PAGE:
AND – not overnight, give it a few weeks – your skin pH will change on your face & body and will become more resistent to “harmful” bacteria….those that can cause skin problems, etc. Your immunity will increased and it fights them. Your body odor will also be greatly reduced and if you feel you do need a deoderant for your armpits – just to make sure – dust them simply with baking soda; its highly basic pH will discourage oder causing bacteria from existing/growing!

      • Well yes, I’m totally serious. The only ingredients I could find in the API product are water, nitrobacter winogradski, and nitrosomonas eutropha (the bacteria found in the Mother Dirt Product). Thank you for your concern.

        • Hey Evan, that’s a very interesting question. I looked it up also and found nothing in the ingredients other than what you listed. Fish are highly sensitive to chemicals (chlorinated water is lethal for them).
          Unfortunately, the Mother Dirt products don’t yet ship internationally so it isn’t an option for me.
          So, thanks for the heads up on the API product, I may test it out 😉

          • After hearing about MotherDirt through a Buzzfeed TestFriends video, I researched AOB and the ingredients in the AO+Mist, and found API Quick Start. I’ve been using 2ml API-QS mixed with water in a 1 liter spray bottle with a mist nozzle. It’s been 3 months since I started, and my skin has become acne-free, less oily, and my overall complexion looks better. The neatest benefit was being able to get rid of my antiperspirant deodorant because I don’t sweat that much, and when I do, it doesn’t have an oder anymore.

            Here’s more info about the API Quick Start and the 2 AOBs in it:
            http://www.apifishcare.com/pdf/RM001131_Quick_Start_Documents_MSDSVendors_2014_February_06_01-08-25-005_AM.pdf

            http://www.ec.gc.ca/ese-ees/default.asp?lang=En&n=E06B59E1-1

            • Your experience sounds very positive! I also looked in to the data safety info and I’ve been using a solution of the API QS for only a few days so it’s too early to determine any effect as yet. A couple of questions though; how did you arrive at the mix ratio, (my mix is somewhat more concentrated), and are you using water only washing or do you continue to use soaps and shampoos etc. (aside from hand washing, I’ve been soap/shampoo free for over 2 years now). Aside from nurturing my inner micro-biome, I’m particularly interested in the development of a healthy outer micro-biome with respect to improving my immune system.

              • In the beginning, I was worried about the possibility of having a negative reaction, much like the armpit rash the TestFriends girl experienced in that buzzfeed video, so I figured I’d just start with that amount and gradually increase the API-QS if my skin handled it well. The API-QS directions are 10ml for a 38 liter (10gal) aquarium, so I figured 2ml per 1 liter bottle was a safe place to start.

                However, I noticed I hadn’t had much body odor after the first few days, and by the end of the first week, I had no BO at all, so I never added more API-QS because I figured it was already working well at that ratio. I’ve never been a sweaty person, nor have I had much BO, but I was never able to forego deodorant without having a slight musk by the end of the day until I started using the AOB spray.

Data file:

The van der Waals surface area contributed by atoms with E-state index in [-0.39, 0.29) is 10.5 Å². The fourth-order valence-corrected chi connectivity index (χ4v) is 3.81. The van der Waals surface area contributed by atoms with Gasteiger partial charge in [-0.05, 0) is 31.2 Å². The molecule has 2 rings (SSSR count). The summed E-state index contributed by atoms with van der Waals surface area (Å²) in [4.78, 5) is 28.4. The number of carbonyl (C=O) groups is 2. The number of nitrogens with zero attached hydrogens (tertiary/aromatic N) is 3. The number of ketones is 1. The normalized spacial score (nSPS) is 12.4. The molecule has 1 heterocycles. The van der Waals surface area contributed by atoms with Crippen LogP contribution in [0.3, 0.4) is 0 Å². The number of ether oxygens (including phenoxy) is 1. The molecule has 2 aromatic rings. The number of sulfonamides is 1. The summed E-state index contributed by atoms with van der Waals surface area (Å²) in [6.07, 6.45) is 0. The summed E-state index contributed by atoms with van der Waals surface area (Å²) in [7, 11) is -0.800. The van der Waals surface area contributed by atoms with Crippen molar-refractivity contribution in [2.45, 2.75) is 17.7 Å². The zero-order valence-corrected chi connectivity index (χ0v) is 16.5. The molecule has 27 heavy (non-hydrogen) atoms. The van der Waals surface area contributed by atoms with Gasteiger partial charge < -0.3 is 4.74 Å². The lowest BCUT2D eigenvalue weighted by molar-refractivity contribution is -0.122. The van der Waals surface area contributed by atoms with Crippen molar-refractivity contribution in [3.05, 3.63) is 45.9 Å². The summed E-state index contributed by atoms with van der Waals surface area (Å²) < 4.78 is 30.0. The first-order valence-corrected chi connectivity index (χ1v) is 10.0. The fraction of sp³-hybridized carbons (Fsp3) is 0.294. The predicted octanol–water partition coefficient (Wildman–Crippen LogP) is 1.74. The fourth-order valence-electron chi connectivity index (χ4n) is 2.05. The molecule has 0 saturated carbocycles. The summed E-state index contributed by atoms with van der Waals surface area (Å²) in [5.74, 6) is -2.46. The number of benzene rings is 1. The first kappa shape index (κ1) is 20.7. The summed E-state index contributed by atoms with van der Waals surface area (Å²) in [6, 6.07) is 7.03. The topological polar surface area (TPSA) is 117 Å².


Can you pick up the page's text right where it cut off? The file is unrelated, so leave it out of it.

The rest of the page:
There was an awkward drying phase for the first week or so, and I felt like my skin was a little tight at times, but that changed eventually without altering my regimen. My skin kinda normalized moisture on it’s own between the first and second week, and now it has a nice healthy glow. It took slightly over a month for my acne to clear up.

                For washing, I’ve been using the oil cleansing method for about a year with a combination of coconut/olive/castor oil in the shower with warm water.

                • That’s very helpful info. I now feel confident to dilute my spray! In so far as body care products, coconut oil, pure shea butter, and olive squalane oil are what I’ve been using – gotta keep those microbes healthy too.

                  A big thank you for filling me in about your experience.

                • Hi Amy,
                  I have sourced the squalene oil from several different online outlets; Swansons, iHerb etc. Swansons have a house branded one which I found to be good, and a company called Life Flo Health have one too. I have used the real Mother Dirt spray and found no noticeable improvement over the solution of API. Due to my total avoidance of body/hair detergents for some years now (aside from soap for hand washing) I suspect I have achieved a pretty healthy skin microbiome. My skin has never been healthier.

            • AIBiome’s product is currently under trial for allergic rhinitis, migraines and high blood pressure! Apparently whilst being trialled for acne, participants reported it helping with these other conditions. AOBiome says its product only lasts 1 month out of the fridge. Could you tell me how long the API bottle is supposed to last, and does it say to keep it in the fridge? Also do you need to use filtered water with it? Our tap water tastes of chlorine so we use a filter for drinking water. I’m thinking maybe we should get one for the bath; otherwise every time we bathe we will probably be sterilising our skin again. Rather, it might be better to bathe in API QS.

  10. Chris,
    I am wondering if there is a doctor in the Bay Area that you recommend for young children. I know that Dr. Nett doesn’t take patients under 7, and my three year old with chronic severe eczema needs help.

    April

    • I have had eczema off and on since I was 3 years old. I am now 73. There is a doctor I went to see and he was so helpful in finding out what why my skin was breaking out. He found out what I was bothering my skin by having tests done. Here is his contact info;
      Dr. Timothy J. Smith
      Hope you are able to get help for your child.

      • Elimination diets help but adding in probiotics and prebiotic are essential. Cold water Omegs 3. We use Melaleuca for my granbaby. I am currently researching Chinese Heral cures and Ayruveda fixes. Oh and Melaleuca Renew lotion does wonders. Don’t order from Amazon their way over priced and can be very old. Remove all toxic detergents and cleaning products. If you would like info, please let me know.

    • Add digestive Enzymes and Probiotics to your child’s diet and do an elimination diet of common allergens – gluten, dairy, corn, soy, nuts. I guarantee your little ones eczema will go away when you isolate the problem foods.